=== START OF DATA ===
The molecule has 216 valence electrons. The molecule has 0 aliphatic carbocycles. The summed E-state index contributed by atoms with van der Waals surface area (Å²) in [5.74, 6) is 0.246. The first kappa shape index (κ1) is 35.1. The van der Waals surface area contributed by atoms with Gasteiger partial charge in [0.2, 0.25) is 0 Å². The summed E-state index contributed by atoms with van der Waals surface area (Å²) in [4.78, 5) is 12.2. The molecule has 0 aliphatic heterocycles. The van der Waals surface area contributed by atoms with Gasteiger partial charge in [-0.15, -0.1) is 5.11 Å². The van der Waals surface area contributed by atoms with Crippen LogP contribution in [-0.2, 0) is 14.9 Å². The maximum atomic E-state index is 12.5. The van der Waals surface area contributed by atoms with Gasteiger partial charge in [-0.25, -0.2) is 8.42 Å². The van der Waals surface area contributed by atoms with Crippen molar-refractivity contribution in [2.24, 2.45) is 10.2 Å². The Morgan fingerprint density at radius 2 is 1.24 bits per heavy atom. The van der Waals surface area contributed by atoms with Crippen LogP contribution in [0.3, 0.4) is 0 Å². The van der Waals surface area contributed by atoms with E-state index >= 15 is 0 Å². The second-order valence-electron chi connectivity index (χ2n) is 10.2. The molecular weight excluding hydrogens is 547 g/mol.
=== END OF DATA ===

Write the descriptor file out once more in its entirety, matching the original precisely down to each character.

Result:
The molecule has 216 valence electrons. The molecule has 0 aliphatic carbocycles. The summed E-state index contributed by atoms with van der Waals surface area (Å²) in [5.74, 6) is 0.246. The first kappa shape index (κ1) is 35.1. The van der Waals surface area contributed by atoms with Gasteiger partial charge in [0.2, 0.25) is 0 Å². The summed E-state index contributed by atoms with van der Waals surface area (Å²) in [4.78, 5) is 12.2. The molecule has 0 aliphatic heterocycles. The van der Waals surface area contributed by atoms with Gasteiger partial charge in [-0.15, -0.1) is 5.11 Å². The van der Waals surface area contributed by atoms with Crippen LogP contribution in [-0.2, 0) is 14.9 Å². The maximum atomic E-state index is 12.5. The van der Waals surface area contributed by atoms with Gasteiger partial charge in [-0.25, -0.2) is 8.42 Å². The van der Waals surface area contributed by atoms with Crippen molar-refractivity contribution in [2.24, 2.45) is 10.2 Å². The Morgan fingerprint density at radius 2 is 1.24 bits per heavy atom. The van der Waals surface area contributed by atoms with Crippen LogP contribution in [0.3, 0.4) is 0 Å². The van der Waals surface area contributed by atoms with E-state index >= 15 is 0 Å². The second-order valence-electron chi connectivity index (χ2n) is 10.2. The molecular weight excluding hydrogens is 547 g/mol.